usu . au b' fly grant.
THE Monday Popular Concerts were resumed on Monday last, after the usual Christmas vacation, and though the programme lacked some of the brilliant attractions of the previous concerts of the season, it was still one which could only suffer by corn-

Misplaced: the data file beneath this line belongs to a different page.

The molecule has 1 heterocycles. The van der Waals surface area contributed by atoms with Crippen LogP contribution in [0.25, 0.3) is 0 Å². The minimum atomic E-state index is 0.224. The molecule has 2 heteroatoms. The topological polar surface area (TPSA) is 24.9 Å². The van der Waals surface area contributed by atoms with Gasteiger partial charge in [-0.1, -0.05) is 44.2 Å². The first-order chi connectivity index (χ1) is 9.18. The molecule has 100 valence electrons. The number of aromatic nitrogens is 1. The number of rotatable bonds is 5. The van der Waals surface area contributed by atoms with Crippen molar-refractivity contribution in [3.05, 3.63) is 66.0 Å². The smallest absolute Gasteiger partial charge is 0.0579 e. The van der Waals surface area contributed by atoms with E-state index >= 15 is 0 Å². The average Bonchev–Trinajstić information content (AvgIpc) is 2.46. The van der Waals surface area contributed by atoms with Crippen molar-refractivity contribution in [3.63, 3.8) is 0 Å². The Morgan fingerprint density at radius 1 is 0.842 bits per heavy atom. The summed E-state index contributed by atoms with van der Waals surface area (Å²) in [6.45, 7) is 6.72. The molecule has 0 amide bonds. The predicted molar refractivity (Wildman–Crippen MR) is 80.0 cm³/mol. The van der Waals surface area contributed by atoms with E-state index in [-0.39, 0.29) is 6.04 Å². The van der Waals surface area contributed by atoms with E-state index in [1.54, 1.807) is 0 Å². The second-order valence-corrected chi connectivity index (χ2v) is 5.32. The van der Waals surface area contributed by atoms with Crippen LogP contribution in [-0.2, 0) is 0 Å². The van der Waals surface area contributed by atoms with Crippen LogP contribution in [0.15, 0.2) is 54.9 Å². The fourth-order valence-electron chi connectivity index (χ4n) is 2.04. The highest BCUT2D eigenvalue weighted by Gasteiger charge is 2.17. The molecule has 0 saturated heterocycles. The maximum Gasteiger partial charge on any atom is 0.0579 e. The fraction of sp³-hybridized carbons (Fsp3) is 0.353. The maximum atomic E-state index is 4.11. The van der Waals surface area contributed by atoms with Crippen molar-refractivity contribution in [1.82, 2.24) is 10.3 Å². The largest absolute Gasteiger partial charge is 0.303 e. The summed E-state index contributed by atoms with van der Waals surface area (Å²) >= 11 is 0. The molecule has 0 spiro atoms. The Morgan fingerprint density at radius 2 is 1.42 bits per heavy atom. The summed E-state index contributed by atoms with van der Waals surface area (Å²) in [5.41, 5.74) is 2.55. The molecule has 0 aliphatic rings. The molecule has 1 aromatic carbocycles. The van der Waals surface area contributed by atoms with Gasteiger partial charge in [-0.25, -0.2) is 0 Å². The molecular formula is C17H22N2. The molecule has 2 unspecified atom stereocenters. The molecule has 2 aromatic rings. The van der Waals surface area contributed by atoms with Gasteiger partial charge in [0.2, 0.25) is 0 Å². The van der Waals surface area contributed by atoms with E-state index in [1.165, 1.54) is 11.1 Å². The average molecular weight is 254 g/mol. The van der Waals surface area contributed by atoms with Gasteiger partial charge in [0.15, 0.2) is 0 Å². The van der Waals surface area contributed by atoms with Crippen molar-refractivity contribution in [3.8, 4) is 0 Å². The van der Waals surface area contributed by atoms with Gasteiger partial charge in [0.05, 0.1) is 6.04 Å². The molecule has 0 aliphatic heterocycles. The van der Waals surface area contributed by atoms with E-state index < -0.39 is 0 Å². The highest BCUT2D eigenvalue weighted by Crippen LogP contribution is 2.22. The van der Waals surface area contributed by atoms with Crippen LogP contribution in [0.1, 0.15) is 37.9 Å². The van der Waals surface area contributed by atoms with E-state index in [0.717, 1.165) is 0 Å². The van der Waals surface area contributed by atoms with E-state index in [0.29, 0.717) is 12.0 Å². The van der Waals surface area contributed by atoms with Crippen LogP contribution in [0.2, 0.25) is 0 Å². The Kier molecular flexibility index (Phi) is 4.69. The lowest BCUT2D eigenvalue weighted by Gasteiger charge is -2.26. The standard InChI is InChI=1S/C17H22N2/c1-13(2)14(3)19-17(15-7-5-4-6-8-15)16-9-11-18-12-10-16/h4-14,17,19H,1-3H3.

parison with its predecessors. Htunmel's Military Septet was the great feature of the evening, and though far from standing as high in popular favour as the better known septet in D minor, was well received. A later composition than that universal favourite, the Military Septet, shows signs, if not of any degeneracy in its composer, at least of more haste and less care. The melodies are more trivial, though still Mozartian in purity of taste, and there is wanting much of the exquisite and elaborate instru- mentation which marks the septet in I), and which is not com- pensated for by the showy passages for each instrument in succes- sion. The execution by MM. Halle, Sainton, Pratten, Lazarus, Ward, Severn, and Piatti, was in most respects admirable, the only noticeable exception being the trumpet passage in the trio, which forms the distinctive " military " feature, and was cer- tainly too rapid for clearness. Mr. Charles Halle was pianist, and chose for his sonata Beethoven's No. 2. The solemn and mournful, yet wild, largo appassionato of this sonata, with the weird and mysterious effect of the basso sempre stac- cato, could only have been composed by Beethoven, and only played by Mr. Halle. The ethereal gaiety of the scherzo, which sounds as if a troop of fairies were dancing in the first beams of a sunrise which had dispelled some unearthly horror of the night, while less individually characteristic of Beethoven, was also played by Mr. Halle with no less perfect apprecia- tion. The singers were Miss Banks, who introduced an ex- quisite " lullaby " by Glinka, and Mr. Winn, who sang "Nazareth," a most striking sacred song by Gounod. One thing remains to be said with regard to the Monday Popular Con- certs in general, and last Monday's in particular. Eight o'clock is certainly not an unreasonable hour for the commencement of a concert; the audience are "earnestly requested" to be in their seats at that hour, and yet, on Monday last, for upwards of a quar- ter of an hour after the commencement of the "Septet," the atten- tion of all seated in the body of the hall and the back rows of the stalls was distracted, and their enjoyment marred, by an uninter • mitting stream of late arrivals. If people really appreciate good music they would not willingly lose a note ; while if they cannot, and only go because others do, they might, at least, have the good taste not to annoy those who can. The Monday Popular Concerts have, however, attained a reputation which would enable the director to soon put a stop to this sort of thing. If the doors were absolutely closed from the commencement of the first piece until its close, few would like waiting outside, and there is little doubt that the habitual stragglers would suddenly find it quite convenient to be in their seats at eight o'clock. The high position the Monday Popular Concerts take among similar institutions would quite entitle Mr. Chappell to adopt this course; and the great majority of their supporters would heartily thank him for putting a stop to a system which, though permimible at a theatre or orchestral concert, is unendurable at concerts where silence is absolutely essential to the enjoyment of the best music of the greatest masters performed by the most talented of artists.